Mazda is marketing its Mazda2 subcompact hatchback under the “Zoom Zoom Concentrated” tagline and it’s a nice thought, this idea that buyers want sexy and affordable grocery getters.
All things being equal, there is probably truth in this. As one product development boss told me recently, “We believe people still love cars; it’s our job to build cars people fall in love with.”
The thing is, though, when it comes to entry-level cars like the 2, buyers are mostly smitten by price and practicality. Throw in nifty looks and entertaining handling and you might hit the tipping point – as long as the price is right.
Consider the Hyundai Accent. This homely little runabout with the limp performance and the bare bones cabin is the sixth best-selling car in Canada not because it has any zoom at all. No, the Accent sells because it’s dirt cheap. Hyundai has been touting the $9,995 version for what seems like years now.
The five-door hatchback Mazda2 is far from cheap. The base version starts at $13,995. Go for the full Yozora Edition and you’re in for another $5,285. Thus, a grand total about twice that of the cheapest Accent three-door hatchback.
This is not to undermine all that Yozora stuff; it’s all pretty cool: 16-inch alloy wheels wearing Toyo Proxes T1R performance tires plus winter tires with steel wheels; Yozora floor mats, badging and a rear spoiler; chrome tailpipe finisher; and a whole bunch of other “convenience” items like keyless entry and steering wheel-mounted controls. I felt 20 years younger just driving it.
If I’d bought it, I would have been thousands lighter in the wallet, too – thousands that many first-time or entry buyers simply cannot afford to spend.
Moreover, the 2011 Mazda2 is not a breakthrough vehicle. Oh, it’s a breakthrough for Mazda Canada; dealers have been begging for a subcompact model for years. And it really is a very fine car. It’s just not great.
The interior is solid, not stunning. The acceleration and handling are in line with others in the segment, but not class-leading. Fuel economy is decent for the class, not mind-boggling. The interior has enough space, but it’s not huge and it’s not particularly versatile.
In this class of car, if you want utilitarian, you go with the Honda Fit. It’s a tiny minivan with hinged doors and multi-configurable fold-flat rear seats. Its cargo-carry versatility is a marvel.
Compared to the Fit, the Mazda has much less cargo room with the rear seats upright. The Fit’s flat-folding seats increase usable space for big loads to a number far beyond the Mazda2’s capabilities.
Still, at just over six feet and about 200 pounds, I can sit in the back seat of the Mazda2. Comfortably. Without crushing my skull on the roof and banging my knees into the front seatback.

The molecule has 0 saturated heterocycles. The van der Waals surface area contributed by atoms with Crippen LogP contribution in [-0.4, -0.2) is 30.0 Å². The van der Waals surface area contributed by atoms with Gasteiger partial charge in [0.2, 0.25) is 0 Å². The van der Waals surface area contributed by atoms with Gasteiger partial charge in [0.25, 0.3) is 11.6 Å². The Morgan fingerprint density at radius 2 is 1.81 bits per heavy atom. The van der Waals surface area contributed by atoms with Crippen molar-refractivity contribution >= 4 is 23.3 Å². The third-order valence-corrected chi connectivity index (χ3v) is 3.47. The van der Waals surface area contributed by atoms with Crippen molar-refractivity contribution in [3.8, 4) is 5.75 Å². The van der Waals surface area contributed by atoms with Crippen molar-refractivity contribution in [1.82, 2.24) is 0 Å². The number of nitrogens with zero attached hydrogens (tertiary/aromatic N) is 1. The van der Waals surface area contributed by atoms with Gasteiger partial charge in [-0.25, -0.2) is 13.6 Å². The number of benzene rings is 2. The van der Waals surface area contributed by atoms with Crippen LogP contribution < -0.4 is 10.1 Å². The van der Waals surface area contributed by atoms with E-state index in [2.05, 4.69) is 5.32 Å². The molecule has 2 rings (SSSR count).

Let’s give credit to Mazda for a tilt steering wheel and long seat tracks. Both are good for drivers settling into place. Take points away because both the Fit and Ford Fiesta offer a tilt-and-telescoping steering wheel.
And why Mazda hasn’t equipped the 2 with a dedicated USB jack is beyond me. Okay, there’s a generic auxiliary jack, but both the Fit and Fiesta offer a USB port. Music lovers in the 21st century want that to control an iPod through the car's audio system.
Storage? There’s a large open-top centre console with usable small-item trays. Less usable are the shallow cup holders. At least the door pockets can handle pop bottles and soda cans.
Mazda does make good interiors and the 2 is no exception. The materials and assembly are at or above class standards: panels fit tightly, the plastics are nicely grained, and the front seats are comfortable and reasonably supportive. I even applaud the giant speedometer. Who cares that it leaves little room for the tachometer.
Where does this leave us? Well, I’d take the Mazda2 over the Toyota Yaris or Nissan Versa, and if I needed something not entirely practical, I might take it over the Fit, too.
The design is one reason, performance is a second. I like the light-footed look of the 2. And under the hood is a 1.5-litre four-cylinder engine cranking out 100 horsepower and 98 lb-ft of torque, which is quite enough for most jobs.
Yes, Mazda’s four-banger has less oomph than the Fiesta (120 hp from 1.6 litres) and the Fit (117 hp from 1.5-litres), yet because the 2 is light and nimble, power is not a problem. A five-speed manual transmission and a four-speed automatic are both available and they’re fine, too.
Who really knows how important Mazda’s typically sporty driving dynamics are to buyers here in the world of $15,000 cars? If they matter to you, give the Mazda2 a look. If nothing else, I’d bet you’ll like the looks.
2011 Mazda2 Yozora Edition
Type: Subcompact hatchback
Base Price: $19,280 ($1,395 freight)
Engine: 1.5-litre four-cylinder
Horsepower/torque: 100 hp/98 lb-ft
Transmission: Five-speed manual or four-speed automatic
Fuel economy (litres/100 km): 6.8 city/5.6 highway; regular gas
Alternatives: Chevrolet Aveo 5, Ford Fiesta, Honda Fit, Hyundai Accent, Kia Rio5, Nissan Versa, Toyota Yaris
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